At the beginning of 2021, NICHD Director Diana W. Bianchi, M.D., and colleagues called for greater inclusion of pregnant and lactating people in COVID-19 vaccine research. Pregnant and lactating individuals need to make important decisions about their healthcare, just like everyone else. However, longstanding obstacles to including pregnant and lactating people in vaccine research mean that they must make decisions without the benefit of scientific evidence.
NICHD took important steps toward providing evidence to help pregnant women make decisions about vaccination. One study found that vaccines are effective in pregnant women. These findings are especially important because pregnant women are more likely than their nonpregnant peers to have severe infection with COVID-19. The study also found that antibodies produced by the mother after vaccination travel across the placenta and into breastmilk—conferring immunity to newborns who are not currently eligible for their own vaccines. Another study found no serious adverse effects from the vaccines in breastfeeding women or their children. The findings add evidence about the safety of COVID-19 vaccination for nursing mothers and their children.
One NICHD-supported team investigated how COVID-19 affects pregnant women. The researchers found that pregnant women with severe symptoms of COVID-19 had a higher risk of complications during and after pregnancy. Compared to asymptomatic pregnant women, , those with severe symptoms were at higher risk for cesarean delivery, postpartum hemorrhage, hypertensive disorders of pregnancy, and preterm birth. The study team also found that transmission of the SARS-CoV-2 virus from mother to child was rare.
SARS-CoV-2 infection during pregnancy has also been linked to complications that may involve or be reflected in the placenta, including preeclampsia and preterm birth. However, researchers have used a variety of methods to diagnose infection of the placenta, making it difficult to compare results from different studies. To address this issue, NICHD convened an expert panel to recommend standardized criteria for defining placental infection. The panel’s recommendations will make it easier to synthesize information across studies and, ultimately, help to better understand the risks of placental infection with SARS-CoV-2.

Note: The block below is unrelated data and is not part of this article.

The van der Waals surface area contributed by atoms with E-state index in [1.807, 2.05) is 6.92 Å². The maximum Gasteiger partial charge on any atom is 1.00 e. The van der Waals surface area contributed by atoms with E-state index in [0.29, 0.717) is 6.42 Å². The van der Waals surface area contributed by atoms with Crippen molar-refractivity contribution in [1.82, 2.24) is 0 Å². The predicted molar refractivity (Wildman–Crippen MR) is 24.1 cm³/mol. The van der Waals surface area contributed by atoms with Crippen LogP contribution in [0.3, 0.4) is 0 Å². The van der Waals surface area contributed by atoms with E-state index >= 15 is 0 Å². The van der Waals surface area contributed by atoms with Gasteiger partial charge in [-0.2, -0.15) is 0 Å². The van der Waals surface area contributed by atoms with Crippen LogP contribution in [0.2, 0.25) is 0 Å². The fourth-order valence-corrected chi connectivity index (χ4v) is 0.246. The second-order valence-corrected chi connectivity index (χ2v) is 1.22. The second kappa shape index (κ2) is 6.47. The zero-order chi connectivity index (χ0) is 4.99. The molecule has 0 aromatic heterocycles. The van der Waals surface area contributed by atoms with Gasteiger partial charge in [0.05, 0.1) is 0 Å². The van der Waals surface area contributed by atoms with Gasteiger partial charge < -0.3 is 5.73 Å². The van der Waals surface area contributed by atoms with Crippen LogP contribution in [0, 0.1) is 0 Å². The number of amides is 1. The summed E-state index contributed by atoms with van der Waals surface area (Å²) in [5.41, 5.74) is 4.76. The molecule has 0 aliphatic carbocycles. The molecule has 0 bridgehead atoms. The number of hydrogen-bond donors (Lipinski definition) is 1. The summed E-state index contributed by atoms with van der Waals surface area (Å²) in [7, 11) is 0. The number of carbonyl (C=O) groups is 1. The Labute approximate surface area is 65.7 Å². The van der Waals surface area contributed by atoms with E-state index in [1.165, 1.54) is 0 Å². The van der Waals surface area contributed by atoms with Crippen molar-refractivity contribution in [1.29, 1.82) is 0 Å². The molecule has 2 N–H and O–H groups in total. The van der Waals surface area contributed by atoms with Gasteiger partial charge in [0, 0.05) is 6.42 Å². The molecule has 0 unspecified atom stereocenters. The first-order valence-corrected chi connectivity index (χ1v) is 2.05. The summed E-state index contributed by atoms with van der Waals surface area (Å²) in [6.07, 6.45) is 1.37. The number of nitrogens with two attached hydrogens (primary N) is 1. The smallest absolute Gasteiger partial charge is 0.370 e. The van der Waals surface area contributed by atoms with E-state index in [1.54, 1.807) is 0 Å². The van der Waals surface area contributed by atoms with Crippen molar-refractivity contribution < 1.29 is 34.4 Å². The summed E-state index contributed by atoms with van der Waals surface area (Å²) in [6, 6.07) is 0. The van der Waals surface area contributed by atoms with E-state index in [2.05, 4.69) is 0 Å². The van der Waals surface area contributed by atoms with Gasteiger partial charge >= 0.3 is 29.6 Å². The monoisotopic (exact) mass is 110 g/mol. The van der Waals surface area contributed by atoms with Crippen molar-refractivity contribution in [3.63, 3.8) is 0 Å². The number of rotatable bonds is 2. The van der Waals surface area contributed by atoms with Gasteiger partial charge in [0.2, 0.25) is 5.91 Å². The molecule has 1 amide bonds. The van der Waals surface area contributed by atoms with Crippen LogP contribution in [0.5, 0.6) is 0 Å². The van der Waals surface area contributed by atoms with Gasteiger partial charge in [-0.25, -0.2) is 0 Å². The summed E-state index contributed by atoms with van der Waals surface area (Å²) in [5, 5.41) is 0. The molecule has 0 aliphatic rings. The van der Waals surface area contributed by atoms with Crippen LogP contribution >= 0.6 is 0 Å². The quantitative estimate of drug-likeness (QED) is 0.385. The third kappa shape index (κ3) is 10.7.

The institute also launched a study to evaluate potential long-term effects of COVID-19 in pregnancy. Researchers will follow people who had SARS-CoV-2 infection (asymptomatic or symptomatic) during their pregnancies over a four-year period. The study team will also evaluate the infants who were exposed to SARS-CoV-2 in utero for possible neurologic symptoms and cardiovascular conditions as they grow older.
Another study investigated how pregnancy influences the way the immune system responds to infection with COVID-19. The study built on findings that COVID-19 is more prevalent and more likely to be severe among men and boys than among women and girls. The researchers found that pregnant women’s immune responses to COVID-19 infection varied based on the sex of the fetus, with less effective transfer of antibodies to male fetuses. The findings help improve understanding of sex-based differences in immunity.
NICHD also funded studies to explore potential links between COVID-19 vaccination and menstruation. Some women have reported changes in menstruation after receiving the vaccines. The research, which will include five projects in geographically and demographically diverse populations, will give people more information about what to expect after vaccination and may help reduce vaccine hesitancy.
At the end of the year, NICHD staff also wrote a commentary on the scientific evidence supporting COVID-19 vaccination and safety in people planning to conceive or those who are pregnant or nursing.
Research on these and other aspects of women’s health during the pandemic is essential.